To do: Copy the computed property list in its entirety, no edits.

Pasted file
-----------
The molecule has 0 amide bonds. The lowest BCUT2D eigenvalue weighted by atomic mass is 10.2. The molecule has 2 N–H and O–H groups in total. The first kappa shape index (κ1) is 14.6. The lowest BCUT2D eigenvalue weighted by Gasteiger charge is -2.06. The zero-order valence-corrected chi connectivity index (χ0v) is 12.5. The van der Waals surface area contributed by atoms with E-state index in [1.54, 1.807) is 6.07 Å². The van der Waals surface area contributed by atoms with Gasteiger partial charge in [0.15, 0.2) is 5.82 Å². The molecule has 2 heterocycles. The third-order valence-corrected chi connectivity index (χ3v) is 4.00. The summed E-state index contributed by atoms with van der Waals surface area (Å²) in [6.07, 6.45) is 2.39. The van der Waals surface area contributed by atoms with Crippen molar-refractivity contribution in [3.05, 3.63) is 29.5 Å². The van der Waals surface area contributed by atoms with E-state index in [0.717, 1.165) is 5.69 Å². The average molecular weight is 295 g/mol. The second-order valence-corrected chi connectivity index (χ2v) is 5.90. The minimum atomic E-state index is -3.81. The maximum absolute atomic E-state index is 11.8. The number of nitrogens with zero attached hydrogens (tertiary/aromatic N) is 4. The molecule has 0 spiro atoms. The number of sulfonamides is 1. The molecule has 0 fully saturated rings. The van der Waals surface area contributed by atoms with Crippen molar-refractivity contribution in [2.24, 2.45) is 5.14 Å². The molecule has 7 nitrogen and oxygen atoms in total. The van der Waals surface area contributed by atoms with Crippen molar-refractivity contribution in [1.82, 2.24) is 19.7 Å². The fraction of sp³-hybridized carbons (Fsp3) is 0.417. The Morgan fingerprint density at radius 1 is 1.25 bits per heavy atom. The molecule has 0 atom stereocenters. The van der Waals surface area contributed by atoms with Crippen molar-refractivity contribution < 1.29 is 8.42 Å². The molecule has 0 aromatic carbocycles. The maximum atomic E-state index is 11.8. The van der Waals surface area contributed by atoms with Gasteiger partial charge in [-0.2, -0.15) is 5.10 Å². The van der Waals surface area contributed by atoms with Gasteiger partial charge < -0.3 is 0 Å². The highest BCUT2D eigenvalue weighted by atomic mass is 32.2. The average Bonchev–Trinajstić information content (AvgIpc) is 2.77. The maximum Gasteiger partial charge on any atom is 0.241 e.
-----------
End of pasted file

The molecule has 0 amide bonds. The lowest BCUT2D eigenvalue weighted by atomic mass is 10.2. The molecule has 2 N–H and O–H groups in total. The first kappa shape index (κ1) is 14.6. The lowest BCUT2D eigenvalue weighted by Gasteiger charge is -2.06. The zero-order valence-corrected chi connectivity index (χ0v) is 12.5. The van der Waals surface area contributed by atoms with E-state index in [1.54, 1.807) is 6.07 Å². The van der Waals surface area contributed by atoms with Gasteiger partial charge in [0.15, 0.2) is 5.82 Å². The molecule has 2 heterocycles. The third-order valence-corrected chi connectivity index (χ3v) is 4.00. The summed E-state index contributed by atoms with van der Waals surface area (Å²) in [6.07, 6.45) is 2.39. The van der Waals surface area contributed by atoms with Crippen molar-refractivity contribution in [3.05, 3.63) is 29.5 Å². The van der Waals surface area contributed by atoms with E-state index in [0.717, 1.165) is 5.69 Å². The average molecular weight is 295 g/mol. The second-order valence-corrected chi connectivity index (χ2v) is 5.90. The minimum atomic E-state index is -3.81. The maximum absolute atomic E-state index is 11.8. The number of nitrogens with zero attached hydrogens (tertiary/aromatic N) is 4. The molecule has 0 spiro atoms. The number of sulfonamides is 1. The molecule has 0 fully saturated rings. The van der Waals surface area contributed by atoms with Crippen molar-refractivity contribution in [2.24, 2.45) is 5.14 Å². The molecule has 7 nitrogen and oxygen atoms in total. The van der Waals surface area contributed by atoms with Crippen molar-refractivity contribution in [1.82, 2.24) is 19.7 Å². The fraction of sp³-hybridized carbons (Fsp3) is 0.417. The Morgan fingerprint density at radius 1 is 1.25 bits per heavy atom. The molecule has 0 atom stereocenters. The van der Waals surface area contributed by atoms with Crippen molar-refractivity contribution < 1.29 is 8.42 Å². The molecule has 0 aromatic carbocycles. The maximum atomic E-state index is 11.8. The van der Waals surface area contributed by atoms with Gasteiger partial charge in [-0.2, -0.15) is 5.10 Å². The van der Waals surface area contributed by atoms with Gasteiger partial charge < -0.3 is 0 Å². The highest BCUT2D eigenvalue weighted by atomic mass is 32.2. The average Bonchev–Trinajstić information content (AvgIpc) is 2.77. The maximum Gasteiger partial charge on any atom is 0.241 e.